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Rising Above Controversy: Conor Benn's Road to Redemption

Welterweight boxer Conor Benn announced on Friday that he is now free to resume his fighting career. His provisional suspension by UK Anti-Doping (UKAD) has been lifted by a National Anti-Doping Panel. However, UKAD has stated that they might appeal this decision and have a 21-day window to make their determination.

The reason for Benn’s suspension was due to him testing positive twice for the female fertility drug clomifene in July and September. Benn’s legal team does not dispute these test results. The main issue is how the substance entered his system on two separate occasions during different testing procedures.

The World Boxing Council (WBC) had previously suggested that overconsumption of eggs could be a possible explanation for the positive tests and restored Benn to its ratings in March. However, they later removed him due to inactivity.

Benn has consistently maintained his innocence, asserting that he is a clean athlete. He rejects the theory proposed by the WBC and stands by the Doping Panel’s decision to lift his temporary suspension, viewing it as a vindication of any wrongdoing on his part.

After one year and three days since his first positive test, 26-year-old boxer Conor Benn expressed relief and commented on the challenging time his fans, sponsors, and coaching team endured. He stated that he has now been vindicated for the second time after a hearing with the National Anti-Doping Panel and UK Anti-Doping (UKAD). Benn has consistently maintained his innocence throughout the process.

“After a hearing with the National Anti-Doping Panel and UKAD, I have now been vindicated for the second time.

“Hopefully, the public and various media members can now understand why I have maintained my innocence so strongly all the way through.

“The UKAD process has now formally ended. I remain free to fight. Naturally, I am pleased that I can now put this behind me once and for all.”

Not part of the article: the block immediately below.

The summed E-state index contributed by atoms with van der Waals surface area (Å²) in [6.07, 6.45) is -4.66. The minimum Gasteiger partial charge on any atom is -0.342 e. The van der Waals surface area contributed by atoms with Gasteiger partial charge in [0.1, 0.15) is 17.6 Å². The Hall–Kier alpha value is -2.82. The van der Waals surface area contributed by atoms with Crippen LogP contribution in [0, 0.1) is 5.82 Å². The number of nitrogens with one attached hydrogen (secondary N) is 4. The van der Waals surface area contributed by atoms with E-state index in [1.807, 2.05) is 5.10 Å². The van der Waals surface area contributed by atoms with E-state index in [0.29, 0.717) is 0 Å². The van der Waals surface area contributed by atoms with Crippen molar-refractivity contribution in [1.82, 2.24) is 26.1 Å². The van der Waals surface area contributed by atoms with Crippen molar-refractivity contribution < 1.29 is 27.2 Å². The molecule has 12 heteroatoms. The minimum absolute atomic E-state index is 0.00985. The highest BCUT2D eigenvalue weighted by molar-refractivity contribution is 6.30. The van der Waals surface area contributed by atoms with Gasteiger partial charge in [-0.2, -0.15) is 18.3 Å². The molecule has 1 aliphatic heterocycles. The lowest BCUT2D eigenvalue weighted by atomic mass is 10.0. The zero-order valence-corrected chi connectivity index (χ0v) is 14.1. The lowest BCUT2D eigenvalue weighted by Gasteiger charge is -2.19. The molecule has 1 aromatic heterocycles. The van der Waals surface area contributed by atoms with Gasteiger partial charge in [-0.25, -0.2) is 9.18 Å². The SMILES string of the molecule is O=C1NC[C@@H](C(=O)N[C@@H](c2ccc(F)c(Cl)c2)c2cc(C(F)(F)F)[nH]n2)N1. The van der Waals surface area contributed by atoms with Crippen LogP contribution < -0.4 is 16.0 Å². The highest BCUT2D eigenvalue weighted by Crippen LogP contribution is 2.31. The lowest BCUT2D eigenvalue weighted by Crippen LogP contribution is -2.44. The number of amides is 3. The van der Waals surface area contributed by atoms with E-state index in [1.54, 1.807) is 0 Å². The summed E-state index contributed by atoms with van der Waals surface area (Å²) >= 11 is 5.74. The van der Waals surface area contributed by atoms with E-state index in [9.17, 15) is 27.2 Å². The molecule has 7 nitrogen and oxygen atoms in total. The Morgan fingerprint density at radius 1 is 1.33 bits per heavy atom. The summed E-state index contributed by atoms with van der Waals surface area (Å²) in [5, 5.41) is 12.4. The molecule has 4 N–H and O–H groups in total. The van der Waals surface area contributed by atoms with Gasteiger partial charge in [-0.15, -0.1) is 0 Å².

In response to Benn’s statement, UKAD released its own statement, acknowledging that Benn is no longer provisionally suspended under the UK Anti-Doping Rules. However, UKAD has decided to appeal the ruling, as it is allowed to do so within 21 days of receiving the decision.

“In April 2023, UK Anti-Doping (UKAD) took the exceptional step of publicly disclosing details of Mr. Conor Benn’s provisional suspension and charge. This followed reports from the media and comments made by Mr. Benn himself.

“UKAD’s statement also confirmed that the case would follow the Results Management process in accordance with the UK Anti-Doping Rules.

“UKAD notes that Mr. Benn has made further public comments today regarding proceedings before the independent National Anti-Doping Panel. UKAD can confirm Mr. Benn is no longer provisionally suspended under the UK Anti-Doping Rules.

“The UK Anti-Doping Rules detail limited circumstances in which UKAD is able to make public disclosures about ongoing cases.

“They also set out a clear process within which cases can be heard, and decisions can be handed down by the independent National Anti-Doping Panel.

“Where case decisions are handed down by a panel, the Rules provide all relevant parties with a right of appeal.

“Under the Rules, UKAD has 21 days from the date of receipt of a decision to file any appeal. UKAD carefully reviews all decisions in its cases before deciding whether to exercise its right of appeal.

“UKAD is not able to make any further public disclosures in accordance with the UK Anti-Doping Rules at this time.”

It remains uncertain whether Benn will attempt to reapply for a British Boxing Board of Control license, given his past comments against the Board. The Board will likely wait until after any appeal to make any decisions related to Benn’s licensing.

Benn’s promoter, Eddie Hearn of Matchroom, plans to stage a comeback event for Benn in September, hoping to feature him against significant opponents. A potential clash with Chris Eubank Jr. didn’t materialize, as Eubank is set to face Liam Smith again in Manchester on September 2.

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